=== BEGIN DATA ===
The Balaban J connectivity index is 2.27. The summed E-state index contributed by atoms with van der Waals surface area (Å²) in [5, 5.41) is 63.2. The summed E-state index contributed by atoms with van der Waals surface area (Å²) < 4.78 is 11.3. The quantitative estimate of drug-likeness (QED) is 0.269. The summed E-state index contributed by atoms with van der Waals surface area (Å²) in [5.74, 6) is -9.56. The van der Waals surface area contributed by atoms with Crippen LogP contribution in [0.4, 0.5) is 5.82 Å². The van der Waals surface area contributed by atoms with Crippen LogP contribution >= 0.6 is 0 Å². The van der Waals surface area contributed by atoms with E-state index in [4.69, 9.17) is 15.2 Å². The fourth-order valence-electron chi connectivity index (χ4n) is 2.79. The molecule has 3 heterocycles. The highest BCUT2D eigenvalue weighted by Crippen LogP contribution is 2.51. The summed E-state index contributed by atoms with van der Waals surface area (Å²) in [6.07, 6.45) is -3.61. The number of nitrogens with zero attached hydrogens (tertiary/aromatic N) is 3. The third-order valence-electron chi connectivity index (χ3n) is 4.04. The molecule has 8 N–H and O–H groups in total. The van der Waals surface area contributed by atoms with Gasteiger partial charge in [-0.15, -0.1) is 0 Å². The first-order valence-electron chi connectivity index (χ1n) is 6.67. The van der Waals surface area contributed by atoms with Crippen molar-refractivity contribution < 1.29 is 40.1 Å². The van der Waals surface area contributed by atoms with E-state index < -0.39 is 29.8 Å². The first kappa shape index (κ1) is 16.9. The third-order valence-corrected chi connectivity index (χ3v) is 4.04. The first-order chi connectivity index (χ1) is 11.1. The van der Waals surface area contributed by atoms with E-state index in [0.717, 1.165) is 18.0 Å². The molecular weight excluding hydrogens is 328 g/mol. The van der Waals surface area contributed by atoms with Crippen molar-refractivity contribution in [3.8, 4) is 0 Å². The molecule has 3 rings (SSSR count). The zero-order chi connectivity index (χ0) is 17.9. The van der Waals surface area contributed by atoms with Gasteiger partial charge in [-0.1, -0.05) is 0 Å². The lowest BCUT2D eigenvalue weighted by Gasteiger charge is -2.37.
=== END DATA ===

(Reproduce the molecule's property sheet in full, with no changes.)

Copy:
The Balaban J connectivity index is 2.27. The summed E-state index contributed by atoms with van der Waals surface area (Å²) in [5, 5.41) is 63.2. The summed E-state index contributed by atoms with van der Waals surface area (Å²) < 4.78 is 11.3. The quantitative estimate of drug-likeness (QED) is 0.269. The summed E-state index contributed by atoms with van der Waals surface area (Å²) in [5.74, 6) is -9.56. The van der Waals surface area contributed by atoms with Crippen LogP contribution in [0.4, 0.5) is 5.82 Å². The van der Waals surface area contributed by atoms with Crippen LogP contribution >= 0.6 is 0 Å². The van der Waals surface area contributed by atoms with E-state index in [4.69, 9.17) is 15.2 Å². The fourth-order valence-electron chi connectivity index (χ4n) is 2.79. The molecule has 3 heterocycles. The highest BCUT2D eigenvalue weighted by Crippen LogP contribution is 2.51. The summed E-state index contributed by atoms with van der Waals surface area (Å²) in [6.07, 6.45) is -3.61. The number of nitrogens with zero attached hydrogens (tertiary/aromatic N) is 3. The third-order valence-electron chi connectivity index (χ3n) is 4.04. The molecule has 8 N–H and O–H groups in total. The van der Waals surface area contributed by atoms with Gasteiger partial charge in [-0.15, -0.1) is 0 Å². The first-order valence-electron chi connectivity index (χ1n) is 6.67. The van der Waals surface area contributed by atoms with Crippen molar-refractivity contribution < 1.29 is 40.1 Å². The van der Waals surface area contributed by atoms with E-state index < -0.39 is 29.8 Å². The first kappa shape index (κ1) is 16.9. The third-order valence-corrected chi connectivity index (χ3v) is 4.04. The first-order chi connectivity index (χ1) is 11.1. The van der Waals surface area contributed by atoms with E-state index in [0.717, 1.165) is 18.0 Å². The molecular weight excluding hydrogens is 328 g/mol. The van der Waals surface area contributed by atoms with Crippen molar-refractivity contribution in [3.8, 4) is 0 Å². The molecule has 3 rings (SSSR count). The zero-order chi connectivity index (χ0) is 17.9. The van der Waals surface area contributed by atoms with Gasteiger partial charge in [-0.1, -0.05) is 0 Å². The lowest BCUT2D eigenvalue weighted by Gasteiger charge is -2.37.